Man attacked by tiger at Florida Everglades attraction, authorities say

The incident occurred in the same county where a tiger attacked a man at a zoo.

March 23, 2022, 9:20 PM

A tiger attacked a man at a Florida Everglades attraction after walking into the animal's enclosure, authorities said.

The incident occurred Tuesday afternoon in Collier County, the same county where a man was attacked by a tiger at a zoo three months ago.

"We are having a hard time comprehending this happening again but want to share this breaking news with you," the Collier County Sheriff's Office said in a statement posted to Facebook Tuesday.

Deputies responded to a tiger attack at Wooten's Everglades Airboat Tours in Ochopee around 4:30 p.m., authorities said.

"Preliminary (very) info indicates a tiger in an enclosure at that location was being fed by it's [sic] caretaker when ... an employee of Wooten's who was not authorized to be with the tiger, entered the tiger's enclosure," the sheriff's office said. "The tiger attacked the man and caused injuries to both arms."

According to an incident report, a 48-year-old employee followed the caretaker to an outer enclosure where two tigers were being fed. The caretaker reportedly told authorities the man attempted to pet one of the tigers through a fence. Despite the caretaker's demands to stop, the man successfully put his hands through the fence, at which point the tiger bit both of his arms before letting go, according to the incident report.

First responders found the man lying on his back with "large open wounds to both his forearms," the incident report stated.

The man was transported to Gulf Coast Medical Center in Fort Myers. The sheriff's office did not have any updates on his condition following the attack.

The tiger's caretaker was able to "safely contain" the animal and it was not injured, the sheriff's office said.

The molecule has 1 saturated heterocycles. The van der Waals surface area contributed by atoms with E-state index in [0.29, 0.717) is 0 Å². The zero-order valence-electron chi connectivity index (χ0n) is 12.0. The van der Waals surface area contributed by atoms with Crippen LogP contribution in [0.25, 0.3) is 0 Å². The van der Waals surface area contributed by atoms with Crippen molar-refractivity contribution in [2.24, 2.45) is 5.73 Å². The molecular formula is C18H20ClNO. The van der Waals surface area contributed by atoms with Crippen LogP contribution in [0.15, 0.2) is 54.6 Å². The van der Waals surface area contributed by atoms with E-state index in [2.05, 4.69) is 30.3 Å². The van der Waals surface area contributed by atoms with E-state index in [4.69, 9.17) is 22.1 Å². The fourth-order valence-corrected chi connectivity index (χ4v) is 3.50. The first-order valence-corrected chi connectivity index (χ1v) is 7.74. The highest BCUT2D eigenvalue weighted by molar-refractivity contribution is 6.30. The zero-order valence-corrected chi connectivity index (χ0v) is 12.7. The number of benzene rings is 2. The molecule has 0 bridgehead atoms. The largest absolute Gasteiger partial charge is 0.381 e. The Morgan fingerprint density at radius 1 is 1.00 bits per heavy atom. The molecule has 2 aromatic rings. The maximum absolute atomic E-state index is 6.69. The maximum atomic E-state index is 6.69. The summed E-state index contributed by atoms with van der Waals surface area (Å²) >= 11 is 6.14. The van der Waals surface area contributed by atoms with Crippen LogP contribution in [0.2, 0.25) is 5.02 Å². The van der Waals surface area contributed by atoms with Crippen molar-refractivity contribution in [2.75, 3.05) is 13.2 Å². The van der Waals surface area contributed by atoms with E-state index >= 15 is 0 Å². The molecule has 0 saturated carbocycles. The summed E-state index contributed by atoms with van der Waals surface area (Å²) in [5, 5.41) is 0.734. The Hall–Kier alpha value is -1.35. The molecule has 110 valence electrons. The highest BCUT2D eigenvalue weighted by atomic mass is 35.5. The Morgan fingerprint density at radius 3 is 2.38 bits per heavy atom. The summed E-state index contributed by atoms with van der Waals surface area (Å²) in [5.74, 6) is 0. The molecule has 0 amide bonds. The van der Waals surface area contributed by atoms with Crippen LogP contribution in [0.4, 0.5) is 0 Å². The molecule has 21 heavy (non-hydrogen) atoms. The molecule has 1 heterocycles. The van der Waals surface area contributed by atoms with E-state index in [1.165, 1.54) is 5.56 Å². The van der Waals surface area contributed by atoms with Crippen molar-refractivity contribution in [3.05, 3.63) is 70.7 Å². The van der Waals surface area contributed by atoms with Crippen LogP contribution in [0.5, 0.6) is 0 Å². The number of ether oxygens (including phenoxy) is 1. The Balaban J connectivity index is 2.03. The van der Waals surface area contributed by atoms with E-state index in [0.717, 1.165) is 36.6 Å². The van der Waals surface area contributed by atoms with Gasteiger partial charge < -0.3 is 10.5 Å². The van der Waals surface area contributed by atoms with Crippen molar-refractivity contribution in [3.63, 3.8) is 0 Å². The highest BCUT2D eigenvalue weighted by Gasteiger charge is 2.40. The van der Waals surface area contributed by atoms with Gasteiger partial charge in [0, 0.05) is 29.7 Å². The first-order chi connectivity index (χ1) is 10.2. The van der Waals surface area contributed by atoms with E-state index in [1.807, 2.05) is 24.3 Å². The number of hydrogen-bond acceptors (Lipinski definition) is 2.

PHOTO: Wooten's Everglades Airboat Tours in Ochopee, Fla.
Wooten's Everglades Airboat Tours in Ochopee, Fla.
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Wooten's Everglades Airboat Tours said in a statement that the incident occurred at its animal sanctuary, and that the tiger remains in its enclosure.

"Wooten's staff worked with law enforcement to investigate the incident," the company said. "The tiger's caretaker, who has worked at Wooten's for 25 years, said the employee was not authorized to enter the tiger's enclosure or feed the tiger."

The company noted that it is licensed to care for tigers by the Florida Fish and Wildlife Conservation Commission and the Department of Agriculture.

According to its website, Wooten's is home to an animal sanctuary, as well as offers tours of the Everglades and hosts a live alligator show.

This is not the first time Collier County sheriff's deputies have had to respond to a tiger attack in recent months.

On Dec. 29, deputies were called to the Naples Zoo after a maintenance worker entered an unauthorized area and stuck his arm in a tiger enclosure, authorities said.

A responding Collier County deputy found the man with his arm in the tiger's mouth and fatally shot the 8-year-old male Malayan tiger, Eko, when he was unable to get it to release the arm, authorities said.

Last month, the sheriff's office announced it would not be filing charges against the man, River Rosenquist.

"After a thorough investigation of the incident and after consulting experts in state and federal criminal law and the prosecution of same, it has been concluded that there are no applicable existing laws with which to charge Mr. River Rosenquist for his irresponsible acts that ultimately caused the death of Eko the tiger," the sheriff's office said in a statement. "Simply put, there are no laws on the books that apply to this reckless act. We know this will be very difficult for everyone to understand. It is difficult for us to comprehend."

Rosenquist's arm was severely damaged in the attack, but doctors were able to avoid amputation, his family said.

"While River's recovery is unknown, the family remains steadfast in their faith for his future improvement on the long road ahead," his family said in a statement to ABC News via their attorney last month. "River's mental health and recovery continue to be our primary focus and we remain thankful for the respect and privacy everyone has allowed the family to have during this difficult process."

ABC News' Will Gretsky and Lisa Sivertsen contributed to this report.

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